This statement of our Lord clearly describes the step we call consecration. To deny oneself means giving up one’s will. To those who become disciples of Jesus, this is a vital step, because we must be willing to have God’s will as our guide. This was true of Jesus also—a fact noted prophetically of him in Psalm 40:7,8: “Then said I, Lo, I come: in the volume of the Book it is written of me, I delight to do thy will, O my God: yea, thy law is within my heart.”

The next part of Jesus’ stated requirement was, “and take up his cross and follow me.” What a background of truth is contained in these few words. The phrase, ‘take up his cross’, was a figure of speech indicating that one was involved in walking unto death. How literally true this became of Jesus a short time later. His words suggested to his disciples that it was necessary he must die, and in addition they expressed the great truth of the Messiah which is that the Messiah is composed of Jesus and his faithful disciples. And all must die before the reign of the Messiah begins. Note the Apostle Paul’s words, “The body is one and hath many members, and all the members of that body, being many, are one body, so also is Christ [Messiah].”—I Cor. 12:13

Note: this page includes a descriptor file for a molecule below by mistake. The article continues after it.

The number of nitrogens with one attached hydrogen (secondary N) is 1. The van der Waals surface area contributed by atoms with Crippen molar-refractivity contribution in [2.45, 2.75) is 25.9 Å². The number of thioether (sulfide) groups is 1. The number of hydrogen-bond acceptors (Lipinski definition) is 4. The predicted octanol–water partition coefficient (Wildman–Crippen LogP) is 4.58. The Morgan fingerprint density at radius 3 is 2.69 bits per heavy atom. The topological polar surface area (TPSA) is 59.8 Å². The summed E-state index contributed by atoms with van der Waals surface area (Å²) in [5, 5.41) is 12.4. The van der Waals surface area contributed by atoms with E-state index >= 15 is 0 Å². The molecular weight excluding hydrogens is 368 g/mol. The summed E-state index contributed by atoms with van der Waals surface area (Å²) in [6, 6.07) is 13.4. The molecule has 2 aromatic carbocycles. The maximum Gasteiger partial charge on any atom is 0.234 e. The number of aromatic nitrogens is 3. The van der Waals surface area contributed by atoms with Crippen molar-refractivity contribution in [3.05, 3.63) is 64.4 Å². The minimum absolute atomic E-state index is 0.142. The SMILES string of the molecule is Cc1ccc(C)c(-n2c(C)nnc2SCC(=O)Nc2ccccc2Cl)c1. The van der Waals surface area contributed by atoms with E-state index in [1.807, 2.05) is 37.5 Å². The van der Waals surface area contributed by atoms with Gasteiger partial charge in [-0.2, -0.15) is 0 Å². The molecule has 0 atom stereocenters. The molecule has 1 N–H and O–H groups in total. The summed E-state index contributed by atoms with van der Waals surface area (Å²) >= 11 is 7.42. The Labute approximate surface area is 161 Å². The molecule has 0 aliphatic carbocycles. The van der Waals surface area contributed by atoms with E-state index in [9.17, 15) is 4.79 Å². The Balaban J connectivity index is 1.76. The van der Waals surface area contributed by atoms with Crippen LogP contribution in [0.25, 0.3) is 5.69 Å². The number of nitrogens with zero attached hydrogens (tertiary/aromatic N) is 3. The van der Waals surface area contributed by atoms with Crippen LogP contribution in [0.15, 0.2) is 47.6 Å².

Considering our Lord’s words, can we look back to that point in time when we recognized the terms of discipleship and saw that our human will was to be surrendered, and henceforth we were to do the will of God as found in his Word? Did we realize the will of God meant that we were to sacrifice our lives as Jesus did, and that, if faithful, we would be with him in glory as a part of the Messiah? If so, we can say God’s Word bears testimony with our minds that we are children of his.